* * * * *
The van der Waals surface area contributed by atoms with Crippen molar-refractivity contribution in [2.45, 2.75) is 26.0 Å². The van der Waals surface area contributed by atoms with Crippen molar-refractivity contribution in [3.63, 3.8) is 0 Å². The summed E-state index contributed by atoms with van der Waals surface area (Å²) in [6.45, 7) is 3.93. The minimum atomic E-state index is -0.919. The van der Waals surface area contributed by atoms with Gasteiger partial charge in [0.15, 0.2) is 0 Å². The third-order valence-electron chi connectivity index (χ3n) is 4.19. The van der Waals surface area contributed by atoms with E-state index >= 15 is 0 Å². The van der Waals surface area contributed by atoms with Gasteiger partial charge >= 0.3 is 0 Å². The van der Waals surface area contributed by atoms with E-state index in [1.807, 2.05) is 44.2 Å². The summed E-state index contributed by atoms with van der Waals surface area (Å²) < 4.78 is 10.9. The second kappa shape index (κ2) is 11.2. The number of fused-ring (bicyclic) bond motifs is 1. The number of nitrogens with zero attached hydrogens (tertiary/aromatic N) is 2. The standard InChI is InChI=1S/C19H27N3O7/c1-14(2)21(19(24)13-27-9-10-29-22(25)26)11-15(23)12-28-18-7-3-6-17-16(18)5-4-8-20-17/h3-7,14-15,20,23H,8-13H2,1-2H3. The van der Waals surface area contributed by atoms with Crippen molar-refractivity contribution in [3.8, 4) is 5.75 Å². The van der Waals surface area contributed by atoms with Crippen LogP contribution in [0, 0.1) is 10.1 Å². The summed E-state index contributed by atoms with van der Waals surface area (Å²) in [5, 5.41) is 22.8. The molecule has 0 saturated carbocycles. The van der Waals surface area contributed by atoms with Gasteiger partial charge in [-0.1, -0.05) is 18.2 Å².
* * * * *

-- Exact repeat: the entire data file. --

The van der Waals surface area contributed by atoms with Crippen molar-refractivity contribution in [2.45, 2.75) is 26.0 Å². The van der Waals surface area contributed by atoms with Crippen molar-refractivity contribution in [3.63, 3.8) is 0 Å². The summed E-state index contributed by atoms with van der Waals surface area (Å²) in [6.45, 7) is 3.93. The minimum atomic E-state index is -0.919. The van der Waals surface area contributed by atoms with Gasteiger partial charge in [0.15, 0.2) is 0 Å². The third-order valence-electron chi connectivity index (χ3n) is 4.19. The van der Waals surface area contributed by atoms with E-state index >= 15 is 0 Å². The van der Waals surface area contributed by atoms with Gasteiger partial charge >= 0.3 is 0 Å². The van der Waals surface area contributed by atoms with E-state index in [1.807, 2.05) is 44.2 Å². The summed E-state index contributed by atoms with van der Waals surface area (Å²) < 4.78 is 10.9. The second kappa shape index (κ2) is 11.2. The number of fused-ring (bicyclic) bond motifs is 1. The number of nitrogens with zero attached hydrogens (tertiary/aromatic N) is 2. The standard InChI is InChI=1S/C19H27N3O7/c1-14(2)21(19(24)13-27-9-10-29-22(25)26)11-15(23)12-28-18-7-3-6-17-16(18)5-4-8-20-17/h3-7,14-15,20,23H,8-13H2,1-2H3. The van der Waals surface area contributed by atoms with Crippen molar-refractivity contribution in [3.8, 4) is 5.75 Å². The van der Waals surface area contributed by atoms with Crippen LogP contribution in [0, 0.1) is 10.1 Å². The summed E-state index contributed by atoms with van der Waals surface area (Å²) in [5, 5.41) is 22.8. The molecule has 0 saturated carbocycles. The van der Waals surface area contributed by atoms with Gasteiger partial charge in [-0.1, -0.05) is 18.2 Å².